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Even St. Paul was troubled by a dual nature.

"For the good that I would, I do not: but the evil which I would not, that I do."

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Lol - T(h)ink, yes, all of us have our good and bad, weak and strong points, and we have also our bold and hesitating, or impulsive and reconsidering moments.

By the way, the circumstances and conditions in life are often challenging the most devoted, straight characters - which, in reality, are much more complex.


Some very simple examples:

https://en.wikipedia.org/wiki/Jean_Valjean

vs

https://en.wikipedia.org/wiki/Javert


https://en.wikipedia.org/wiki/Michael_Strogoff

vs

Ivan Ogareff, the villain



+3 votes
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Robert Louis Stevenson had a brief summary and much more in his book: The Strange Case of Dr Jekyll and Mr Hyde:

The duality of human nature.  In Chapter 10, Jekyll writes clearly about the dual nature of human beings. He says that, as a young, educated man from a respectable family, he maintained an appearance of good behaviour at all times.

Maybe I'm seeing it a little different but after reading his book several times now. That's where I find the answer to your question.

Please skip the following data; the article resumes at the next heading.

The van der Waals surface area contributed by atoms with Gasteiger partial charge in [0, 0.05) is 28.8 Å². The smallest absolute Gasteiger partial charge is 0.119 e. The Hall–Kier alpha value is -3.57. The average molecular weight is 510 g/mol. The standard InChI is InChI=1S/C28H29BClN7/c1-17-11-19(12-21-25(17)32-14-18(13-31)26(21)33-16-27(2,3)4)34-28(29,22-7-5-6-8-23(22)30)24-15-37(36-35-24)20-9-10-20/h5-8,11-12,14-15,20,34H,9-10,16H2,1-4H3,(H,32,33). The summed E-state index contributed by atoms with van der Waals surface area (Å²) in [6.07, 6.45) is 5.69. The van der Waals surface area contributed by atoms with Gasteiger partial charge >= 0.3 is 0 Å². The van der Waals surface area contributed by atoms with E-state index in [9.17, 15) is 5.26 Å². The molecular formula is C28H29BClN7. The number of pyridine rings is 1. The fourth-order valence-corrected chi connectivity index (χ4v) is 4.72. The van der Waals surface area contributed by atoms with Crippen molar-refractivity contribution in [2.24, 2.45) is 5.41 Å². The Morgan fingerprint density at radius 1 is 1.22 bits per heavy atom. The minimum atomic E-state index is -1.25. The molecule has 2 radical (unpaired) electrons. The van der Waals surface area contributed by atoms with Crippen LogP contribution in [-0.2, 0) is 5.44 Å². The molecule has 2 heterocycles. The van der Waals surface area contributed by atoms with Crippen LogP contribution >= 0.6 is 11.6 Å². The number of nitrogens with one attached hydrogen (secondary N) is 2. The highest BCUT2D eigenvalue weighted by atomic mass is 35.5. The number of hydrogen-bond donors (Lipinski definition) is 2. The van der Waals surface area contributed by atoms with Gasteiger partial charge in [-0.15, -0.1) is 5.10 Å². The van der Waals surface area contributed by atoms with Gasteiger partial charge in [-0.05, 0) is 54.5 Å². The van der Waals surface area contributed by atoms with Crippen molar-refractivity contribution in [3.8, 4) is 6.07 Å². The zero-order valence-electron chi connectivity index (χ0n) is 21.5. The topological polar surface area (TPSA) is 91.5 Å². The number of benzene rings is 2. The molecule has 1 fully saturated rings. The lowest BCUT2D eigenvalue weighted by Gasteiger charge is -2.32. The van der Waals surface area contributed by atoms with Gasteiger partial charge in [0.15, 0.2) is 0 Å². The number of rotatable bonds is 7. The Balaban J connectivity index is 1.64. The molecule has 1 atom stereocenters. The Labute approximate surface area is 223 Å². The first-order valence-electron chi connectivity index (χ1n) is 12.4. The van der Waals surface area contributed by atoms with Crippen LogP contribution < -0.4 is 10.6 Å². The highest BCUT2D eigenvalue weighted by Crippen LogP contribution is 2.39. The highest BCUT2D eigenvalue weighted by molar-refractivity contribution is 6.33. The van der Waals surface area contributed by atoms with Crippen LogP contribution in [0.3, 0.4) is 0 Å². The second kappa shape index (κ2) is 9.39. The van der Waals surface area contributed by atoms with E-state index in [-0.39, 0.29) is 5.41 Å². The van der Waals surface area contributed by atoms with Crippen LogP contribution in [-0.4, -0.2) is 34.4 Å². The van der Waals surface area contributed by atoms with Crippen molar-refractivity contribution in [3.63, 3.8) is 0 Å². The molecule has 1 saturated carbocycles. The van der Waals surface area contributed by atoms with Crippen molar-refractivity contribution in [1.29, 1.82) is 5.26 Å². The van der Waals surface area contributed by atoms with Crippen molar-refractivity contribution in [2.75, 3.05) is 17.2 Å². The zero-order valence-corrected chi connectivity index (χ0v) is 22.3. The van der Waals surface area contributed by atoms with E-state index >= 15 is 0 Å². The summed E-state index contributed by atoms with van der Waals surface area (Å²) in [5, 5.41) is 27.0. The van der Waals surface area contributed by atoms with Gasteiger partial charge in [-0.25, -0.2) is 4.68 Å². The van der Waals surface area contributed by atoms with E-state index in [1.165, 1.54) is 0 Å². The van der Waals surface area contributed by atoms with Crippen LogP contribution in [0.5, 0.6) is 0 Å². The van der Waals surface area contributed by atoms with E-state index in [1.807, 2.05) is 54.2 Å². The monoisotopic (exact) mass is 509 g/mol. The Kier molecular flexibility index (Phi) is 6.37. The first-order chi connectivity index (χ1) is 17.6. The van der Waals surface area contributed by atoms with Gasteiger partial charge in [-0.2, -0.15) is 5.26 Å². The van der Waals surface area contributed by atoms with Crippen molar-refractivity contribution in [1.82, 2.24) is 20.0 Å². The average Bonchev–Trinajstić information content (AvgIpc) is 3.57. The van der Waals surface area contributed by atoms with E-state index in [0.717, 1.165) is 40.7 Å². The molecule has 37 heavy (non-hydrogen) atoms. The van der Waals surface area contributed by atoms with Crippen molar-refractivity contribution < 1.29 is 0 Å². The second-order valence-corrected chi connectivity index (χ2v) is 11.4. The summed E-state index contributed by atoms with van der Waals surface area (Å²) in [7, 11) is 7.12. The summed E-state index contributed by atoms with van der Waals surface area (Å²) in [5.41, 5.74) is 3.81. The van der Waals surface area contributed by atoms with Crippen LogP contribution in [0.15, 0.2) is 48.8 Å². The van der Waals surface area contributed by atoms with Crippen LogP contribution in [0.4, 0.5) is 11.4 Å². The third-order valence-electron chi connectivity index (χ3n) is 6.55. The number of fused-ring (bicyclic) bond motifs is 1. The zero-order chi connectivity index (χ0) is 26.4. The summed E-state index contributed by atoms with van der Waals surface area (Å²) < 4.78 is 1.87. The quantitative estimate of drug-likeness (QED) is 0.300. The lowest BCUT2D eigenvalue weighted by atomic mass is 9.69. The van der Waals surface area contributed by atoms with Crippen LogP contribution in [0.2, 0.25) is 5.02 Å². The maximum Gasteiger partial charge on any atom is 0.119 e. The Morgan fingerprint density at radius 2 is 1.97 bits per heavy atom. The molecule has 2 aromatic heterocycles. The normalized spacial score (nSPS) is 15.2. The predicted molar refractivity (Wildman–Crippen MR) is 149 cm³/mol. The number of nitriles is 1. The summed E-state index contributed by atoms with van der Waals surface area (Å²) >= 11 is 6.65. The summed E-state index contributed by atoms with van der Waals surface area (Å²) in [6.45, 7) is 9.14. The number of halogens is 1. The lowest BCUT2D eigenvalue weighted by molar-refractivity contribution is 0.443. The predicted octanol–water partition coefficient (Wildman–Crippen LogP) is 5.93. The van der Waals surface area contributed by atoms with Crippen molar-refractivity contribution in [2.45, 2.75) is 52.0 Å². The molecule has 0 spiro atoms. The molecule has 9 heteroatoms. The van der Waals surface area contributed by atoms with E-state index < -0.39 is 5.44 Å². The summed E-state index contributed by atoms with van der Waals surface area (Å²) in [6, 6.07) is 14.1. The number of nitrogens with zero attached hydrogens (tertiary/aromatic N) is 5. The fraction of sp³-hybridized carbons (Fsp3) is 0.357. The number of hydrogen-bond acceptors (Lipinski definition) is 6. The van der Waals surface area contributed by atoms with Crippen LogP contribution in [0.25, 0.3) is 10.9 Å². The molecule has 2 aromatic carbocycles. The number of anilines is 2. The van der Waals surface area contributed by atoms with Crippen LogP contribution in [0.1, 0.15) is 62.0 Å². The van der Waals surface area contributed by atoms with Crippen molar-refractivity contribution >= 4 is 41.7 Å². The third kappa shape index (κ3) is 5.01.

A study in dualism: The strange case of Dr. Jekyll and Mr. Hyde

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Excellent link, Rooster.

Stevenson's observations remind me of the Goethe quote, "There is no crime of which I do not deem myself capable."

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Rooster, I appreciated the link also...did not know that RLS suffered from tuberculosis! And certainly did not realize the famous story originated in a dream...

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O'Tink, I have come to think that virtually every person who truly knows him/herself will say something like that...and Goethe of course one of humankind's great souls...

There is the story of the medieval Sufi saint, roaming around after curfew, police stopped him and asked, "Are you a thief?" Saint says yes...lands in jail...finally someone recognized him and got him released, asking him why he said that...the saint's response was "What am I not?"

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"...for all have sinned and fall short of the glory of God."

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O'Tink, yes indeed, lovely verse...and reminds me that Dan's question actually touches on one of the great essential truths of life, and love and all the religions...that our job each of us is to heal ourselves, NOT the other guy..."why beholdest thou the mote that is in thy brother's eye, but considerest not the beam that is in thine own eye?"

+2 votes
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With regard to what?

According to the Concise Oxford Dictionary, dualism or duality is the theory recognizing two independent principles, and it provides examples of duality: mind and matter; good and evil in the universe


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TJ, is this you? My friend TJ of "If-By-Whisky?"